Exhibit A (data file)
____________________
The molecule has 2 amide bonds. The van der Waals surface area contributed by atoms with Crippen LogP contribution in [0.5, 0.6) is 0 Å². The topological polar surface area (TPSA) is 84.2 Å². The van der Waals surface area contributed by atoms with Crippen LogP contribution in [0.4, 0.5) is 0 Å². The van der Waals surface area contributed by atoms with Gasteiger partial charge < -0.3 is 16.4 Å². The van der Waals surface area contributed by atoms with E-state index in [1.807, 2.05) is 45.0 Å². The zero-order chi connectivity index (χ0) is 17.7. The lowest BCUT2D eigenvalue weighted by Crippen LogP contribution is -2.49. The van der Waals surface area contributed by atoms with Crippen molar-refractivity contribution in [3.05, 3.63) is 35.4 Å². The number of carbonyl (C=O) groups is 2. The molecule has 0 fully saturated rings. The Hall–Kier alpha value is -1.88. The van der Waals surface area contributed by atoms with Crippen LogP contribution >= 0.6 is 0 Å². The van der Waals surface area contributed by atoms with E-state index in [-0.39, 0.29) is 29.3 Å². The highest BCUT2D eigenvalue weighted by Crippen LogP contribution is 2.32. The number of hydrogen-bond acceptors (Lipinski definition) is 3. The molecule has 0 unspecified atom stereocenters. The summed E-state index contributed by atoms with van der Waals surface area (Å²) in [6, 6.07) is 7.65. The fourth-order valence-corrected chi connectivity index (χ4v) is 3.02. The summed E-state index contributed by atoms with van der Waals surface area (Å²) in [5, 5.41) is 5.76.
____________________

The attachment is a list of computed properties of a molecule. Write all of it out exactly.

The molecule has 2 amide bonds. The van der Waals surface area contributed by atoms with Crippen LogP contribution in [0.5, 0.6) is 0 Å². The topological polar surface area (TPSA) is 84.2 Å². The van der Waals surface area contributed by atoms with Crippen LogP contribution in [0.4, 0.5) is 0 Å². The van der Waals surface area contributed by atoms with Gasteiger partial charge < -0.3 is 16.4 Å². The van der Waals surface area contributed by atoms with E-state index in [1.807, 2.05) is 45.0 Å². The zero-order chi connectivity index (χ0) is 17.7. The lowest BCUT2D eigenvalue weighted by Crippen LogP contribution is -2.49. The van der Waals surface area contributed by atoms with Crippen molar-refractivity contribution in [3.05, 3.63) is 35.4 Å². The number of carbonyl (C=O) groups is 2. The molecule has 0 fully saturated rings. The Hall–Kier alpha value is -1.88. The van der Waals surface area contributed by atoms with Crippen LogP contribution >= 0.6 is 0 Å². The van der Waals surface area contributed by atoms with E-state index in [-0.39, 0.29) is 29.3 Å². The highest BCUT2D eigenvalue weighted by Crippen LogP contribution is 2.32. The number of hydrogen-bond acceptors (Lipinski definition) is 3. The molecule has 0 unspecified atom stereocenters. The summed E-state index contributed by atoms with van der Waals surface area (Å²) in [6, 6.07) is 7.65. The fourth-order valence-corrected chi connectivity index (χ4v) is 3.02. The summed E-state index contributed by atoms with van der Waals surface area (Å²) in [5, 5.41) is 5.76.